Seven Things to Know Before Going to the Hospital

By Carrie Mortrud, RN

Carrie Mortrud, RN

PATIENTS ARE NOT CUSTOMERS.  In the book, First, Do Less Harm, the authors highlight a few problems in health care that are risking patient safety, one being the idea that patients are customers of health care and hospitals.

Their point was that is assuming patients have access to all necessary data, pricing, risk etc. AND have the luxury of time to make comparisons and then an informed decision. They noted it really is still the role and responsibility of the health care professional to protect patients because indeed they cannot protect themselves in an industry they know little about and are so vulnerable during the entire process. Ever since I first heard a hospital administrator refer to a patient as a customer I instantly feel nauseous.

That being said, if you do have time to hospital shop, compare care and prices, here are a few things I feel you should know before you go.

1. It is important that you and a loved one advocate for your safety and quality care at all times.

Medical errors are the third-leading cause of death in the United States. “Something like 2 to 3 percent of people who go into the hospital are going to have some pretty severe harm as a result,” says Don Berwick, the Obama administration’s former Medicare administrator. “Australian studies show that the rate might be as high as 12 percent. The harder you look, and the more you study the issue, the more errors you find.”

Medical errors happen, and as hospitals cut corners around staffing, more are likely to occur.

2. Check to see if your hospital has been penalized for patient injuries, and ask what they are doing to remedy the issue.

Last year, seven Minnesota hospitals lost a portion of Medicare payments due to high rates of patient injuries. You have a right to know why, and if the hospital is addressing issues such as short staffing to reduce patient injuries.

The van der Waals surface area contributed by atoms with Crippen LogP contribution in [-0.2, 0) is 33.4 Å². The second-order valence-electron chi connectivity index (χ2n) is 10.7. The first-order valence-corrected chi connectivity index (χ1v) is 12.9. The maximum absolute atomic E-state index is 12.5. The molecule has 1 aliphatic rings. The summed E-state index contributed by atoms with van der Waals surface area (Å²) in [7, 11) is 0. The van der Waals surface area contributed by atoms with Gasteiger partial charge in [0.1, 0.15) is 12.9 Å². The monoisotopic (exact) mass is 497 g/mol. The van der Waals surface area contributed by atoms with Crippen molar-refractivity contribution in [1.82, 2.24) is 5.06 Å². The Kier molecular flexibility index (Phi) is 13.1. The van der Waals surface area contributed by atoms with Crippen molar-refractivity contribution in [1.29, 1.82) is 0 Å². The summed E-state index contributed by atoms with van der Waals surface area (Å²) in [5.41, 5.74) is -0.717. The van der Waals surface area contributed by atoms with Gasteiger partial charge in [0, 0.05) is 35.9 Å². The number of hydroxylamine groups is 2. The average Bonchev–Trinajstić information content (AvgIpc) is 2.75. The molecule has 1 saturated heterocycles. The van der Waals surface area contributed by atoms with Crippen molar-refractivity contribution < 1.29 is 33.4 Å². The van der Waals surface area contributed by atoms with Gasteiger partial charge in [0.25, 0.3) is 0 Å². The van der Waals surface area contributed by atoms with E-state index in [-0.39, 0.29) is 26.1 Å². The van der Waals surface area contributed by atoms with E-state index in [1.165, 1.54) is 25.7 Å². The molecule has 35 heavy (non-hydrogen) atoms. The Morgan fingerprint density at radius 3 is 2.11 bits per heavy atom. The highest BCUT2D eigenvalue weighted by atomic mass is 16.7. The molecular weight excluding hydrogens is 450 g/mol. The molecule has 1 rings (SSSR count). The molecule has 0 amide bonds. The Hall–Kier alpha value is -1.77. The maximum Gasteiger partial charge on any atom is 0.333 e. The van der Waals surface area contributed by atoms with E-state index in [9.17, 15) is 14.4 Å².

3. Ask your hospital about its nurse-to-patient ratio in your unit, and how often it meets its own standards for ensuring that ratio.

In 2016, Minnesota nurses submitted more Concern for Safe Staffing forms than any year on record, citing incidents were patient care was at risk or compromised because the hospital did not schedule enough nurses for duty.

As hospitals across the state cut corners to focus on profits, short staffing by hospitals is becoming a widespread and problematic issue.

4. Bedsores, or pressure ulcers, are a serious problem at many hospitals.

One report says that 500,000 people are hospitalized each year for bed sores that are the result of the previous care they received. The number of people at risk for bed sores is growing as the number of elderly people increase.

Studies show a direct link between safe nurse-to-patient ratios and a reduction in pressure ulcers. Ensuring your hospital unit is safely staffed will help to reduce the risk of bedsores.

5. Your medications generally should be administered 30 minutes before or 30 minutes after they are scheduled.

 In a recent survey of Minnesota nurses, 45 percent said patient pain was prolonged due to short staffing by hospitals. Make sure to advocate for the care you deserve. Tell hospital administration if short staffing has caused delay to your care.

6. Someone should respond to your call light within five minutes of activation.

Nursing standards say that this is ideal, and helps ensure patients receive the safe, quality care they deserve. If your nurses cannot respond to your call lights, they might be short staffed. Talk to hospital administration if you feel like you are not receiving the quality care you deserve.

7. Know your discharge instructions, and ask questions to make sure you can follow the care at home.

Before you leave the hospital, a registered nurse should perform your discharge education and instructions. You have the right to spend time with the nurse asking questions and ensuring you can easily follow instructions for your home care.

Patient Story

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